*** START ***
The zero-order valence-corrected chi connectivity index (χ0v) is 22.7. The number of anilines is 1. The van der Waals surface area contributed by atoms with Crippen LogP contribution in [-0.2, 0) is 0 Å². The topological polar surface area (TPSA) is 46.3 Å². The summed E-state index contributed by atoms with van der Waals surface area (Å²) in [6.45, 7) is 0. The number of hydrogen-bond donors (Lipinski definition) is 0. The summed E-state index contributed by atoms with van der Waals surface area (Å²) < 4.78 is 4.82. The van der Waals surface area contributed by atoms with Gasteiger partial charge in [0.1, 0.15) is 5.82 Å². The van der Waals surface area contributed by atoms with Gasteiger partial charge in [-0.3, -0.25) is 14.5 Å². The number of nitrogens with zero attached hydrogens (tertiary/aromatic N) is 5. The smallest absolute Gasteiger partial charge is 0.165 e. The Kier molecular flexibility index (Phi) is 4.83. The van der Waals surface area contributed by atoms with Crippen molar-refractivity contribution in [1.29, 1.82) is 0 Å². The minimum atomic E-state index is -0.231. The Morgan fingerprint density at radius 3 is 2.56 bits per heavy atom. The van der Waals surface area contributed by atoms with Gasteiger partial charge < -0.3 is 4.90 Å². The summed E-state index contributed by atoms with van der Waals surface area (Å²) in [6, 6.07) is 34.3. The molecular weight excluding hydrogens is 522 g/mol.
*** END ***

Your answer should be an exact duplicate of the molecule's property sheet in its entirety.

The zero-order valence-corrected chi connectivity index (χ0v) is 22.7. The number of anilines is 1. The van der Waals surface area contributed by atoms with Crippen LogP contribution in [-0.2, 0) is 0 Å². The topological polar surface area (TPSA) is 46.3 Å². The summed E-state index contributed by atoms with van der Waals surface area (Å²) in [6.45, 7) is 0. The number of hydrogen-bond donors (Lipinski definition) is 0. The summed E-state index contributed by atoms with van der Waals surface area (Å²) < 4.78 is 4.82. The van der Waals surface area contributed by atoms with Gasteiger partial charge in [0.1, 0.15) is 5.82 Å². The van der Waals surface area contributed by atoms with Gasteiger partial charge in [-0.3, -0.25) is 14.5 Å². The number of nitrogens with zero attached hydrogens (tertiary/aromatic N) is 5. The smallest absolute Gasteiger partial charge is 0.165 e. The Kier molecular flexibility index (Phi) is 4.83. The van der Waals surface area contributed by atoms with Crippen molar-refractivity contribution in [1.29, 1.82) is 0 Å². The minimum atomic E-state index is -0.231. The Morgan fingerprint density at radius 3 is 2.56 bits per heavy atom. The van der Waals surface area contributed by atoms with Gasteiger partial charge < -0.3 is 4.90 Å². The summed E-state index contributed by atoms with van der Waals surface area (Å²) in [6, 6.07) is 34.3. The molecular weight excluding hydrogens is 522 g/mol.